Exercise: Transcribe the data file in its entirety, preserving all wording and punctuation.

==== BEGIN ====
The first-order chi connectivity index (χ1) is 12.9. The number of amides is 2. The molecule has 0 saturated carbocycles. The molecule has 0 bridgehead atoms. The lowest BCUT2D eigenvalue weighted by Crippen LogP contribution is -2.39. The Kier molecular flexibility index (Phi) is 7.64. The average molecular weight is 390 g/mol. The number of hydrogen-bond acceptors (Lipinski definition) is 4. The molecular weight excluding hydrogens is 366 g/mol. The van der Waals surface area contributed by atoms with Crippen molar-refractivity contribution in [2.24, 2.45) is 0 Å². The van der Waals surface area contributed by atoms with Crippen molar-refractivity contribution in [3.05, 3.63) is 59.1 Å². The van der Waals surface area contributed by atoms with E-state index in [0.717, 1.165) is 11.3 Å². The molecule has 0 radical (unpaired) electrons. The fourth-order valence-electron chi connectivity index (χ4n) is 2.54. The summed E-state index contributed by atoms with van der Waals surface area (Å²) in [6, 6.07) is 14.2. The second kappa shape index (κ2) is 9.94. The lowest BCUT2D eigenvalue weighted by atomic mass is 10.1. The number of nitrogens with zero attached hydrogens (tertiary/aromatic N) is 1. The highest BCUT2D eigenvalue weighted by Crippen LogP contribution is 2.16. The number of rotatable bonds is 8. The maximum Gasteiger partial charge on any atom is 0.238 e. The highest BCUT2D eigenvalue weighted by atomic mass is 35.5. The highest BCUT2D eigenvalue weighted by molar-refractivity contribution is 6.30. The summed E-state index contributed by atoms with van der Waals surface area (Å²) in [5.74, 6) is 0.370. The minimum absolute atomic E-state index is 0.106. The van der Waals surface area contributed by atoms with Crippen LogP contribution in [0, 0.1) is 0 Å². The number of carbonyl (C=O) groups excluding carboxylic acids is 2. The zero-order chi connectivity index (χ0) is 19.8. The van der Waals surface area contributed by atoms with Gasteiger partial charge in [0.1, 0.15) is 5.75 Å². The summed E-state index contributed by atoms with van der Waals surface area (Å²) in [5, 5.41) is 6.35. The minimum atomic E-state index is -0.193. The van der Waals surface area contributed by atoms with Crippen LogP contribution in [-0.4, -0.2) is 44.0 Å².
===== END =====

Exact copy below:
The first-order chi connectivity index (χ1) is 12.9. The number of amides is 2. The molecule has 0 saturated carbocycles. The molecule has 0 bridgehead atoms. The lowest BCUT2D eigenvalue weighted by Crippen LogP contribution is -2.39. The Kier molecular flexibility index (Phi) is 7.64. The average molecular weight is 390 g/mol. The number of hydrogen-bond acceptors (Lipinski definition) is 4. The molecular weight excluding hydrogens is 366 g/mol. The van der Waals surface area contributed by atoms with Crippen molar-refractivity contribution in [2.24, 2.45) is 0 Å². The van der Waals surface area contributed by atoms with Crippen molar-refractivity contribution in [3.05, 3.63) is 59.1 Å². The van der Waals surface area contributed by atoms with E-state index in [0.717, 1.165) is 11.3 Å². The molecule has 0 radical (unpaired) electrons. The fourth-order valence-electron chi connectivity index (χ4n) is 2.54. The summed E-state index contributed by atoms with van der Waals surface area (Å²) in [6, 6.07) is 14.2. The second kappa shape index (κ2) is 9.94. The lowest BCUT2D eigenvalue weighted by atomic mass is 10.1. The number of nitrogens with zero attached hydrogens (tertiary/aromatic N) is 1. The highest BCUT2D eigenvalue weighted by Crippen LogP contribution is 2.16. The number of rotatable bonds is 8. The maximum Gasteiger partial charge on any atom is 0.238 e. The highest BCUT2D eigenvalue weighted by atomic mass is 35.5. The highest BCUT2D eigenvalue weighted by molar-refractivity contribution is 6.30. The summed E-state index contributed by atoms with van der Waals surface area (Å²) in [5.74, 6) is 0.370. The minimum absolute atomic E-state index is 0.106. The van der Waals surface area contributed by atoms with Crippen LogP contribution in [0, 0.1) is 0 Å². The number of carbonyl (C=O) groups excluding carboxylic acids is 2. The zero-order chi connectivity index (χ0) is 19.8. The van der Waals surface area contributed by atoms with Gasteiger partial charge in [0.1, 0.15) is 5.75 Å². The summed E-state index contributed by atoms with van der Waals surface area (Å²) in [5, 5.41) is 6.35. The minimum atomic E-state index is -0.193. The van der Waals surface area contributed by atoms with Crippen LogP contribution in [-0.4, -0.2) is 44.0 Å².